Women who lose close elections are just as likely to run again as men

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Women who lose close elections are just as likely to run again as men

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Harvard Kennedy School

Study published in PNAS finds no gender difference in decision to run for office again after losing a close race.

Women who lose local or state elections are just as likely to run for office again as men, suggesting the recent surge in women running for office may have a long-term impact on women’s political representation, according to a new study by researchers from Harvard Kennedy School and the University of California, Davis.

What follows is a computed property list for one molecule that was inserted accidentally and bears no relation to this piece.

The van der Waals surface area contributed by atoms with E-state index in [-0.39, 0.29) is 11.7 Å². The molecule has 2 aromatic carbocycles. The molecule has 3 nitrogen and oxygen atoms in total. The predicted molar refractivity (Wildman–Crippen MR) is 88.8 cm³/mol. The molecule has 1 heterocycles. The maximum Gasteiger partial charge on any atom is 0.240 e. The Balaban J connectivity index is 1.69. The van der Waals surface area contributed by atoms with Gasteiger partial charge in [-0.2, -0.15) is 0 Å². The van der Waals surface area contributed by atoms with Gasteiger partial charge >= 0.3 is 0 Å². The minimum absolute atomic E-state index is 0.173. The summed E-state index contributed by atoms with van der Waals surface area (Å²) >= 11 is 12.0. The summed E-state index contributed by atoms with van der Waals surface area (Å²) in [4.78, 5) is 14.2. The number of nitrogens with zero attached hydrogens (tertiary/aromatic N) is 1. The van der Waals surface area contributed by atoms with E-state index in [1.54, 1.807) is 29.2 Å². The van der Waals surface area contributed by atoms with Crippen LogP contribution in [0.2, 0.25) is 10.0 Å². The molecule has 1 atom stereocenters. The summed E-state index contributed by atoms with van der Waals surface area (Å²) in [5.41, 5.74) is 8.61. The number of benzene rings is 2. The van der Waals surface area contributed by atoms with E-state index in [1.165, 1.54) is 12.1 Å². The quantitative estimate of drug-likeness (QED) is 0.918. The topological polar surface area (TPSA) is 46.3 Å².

Pundits and scholars have argued that women are more likely to abandon politics after a losing campaign than men, citing evidence that women are more risk-averse and more likely to avoid competition than men.

Political scientists Justin de Benedictis-Kessner, assistant professor of public policy at the Kennedy School, and Rachel Bernhard, assistant professor at UC Davis, looked at historical election data spanning seven decades to answer the question: “Are women more likely to quit politics after losing than men?” Their study was published today in the Proceedings of the National Academy of Sciences.

Click here to read the full article published by the Harvard Kennedy School on 21 June 2021.

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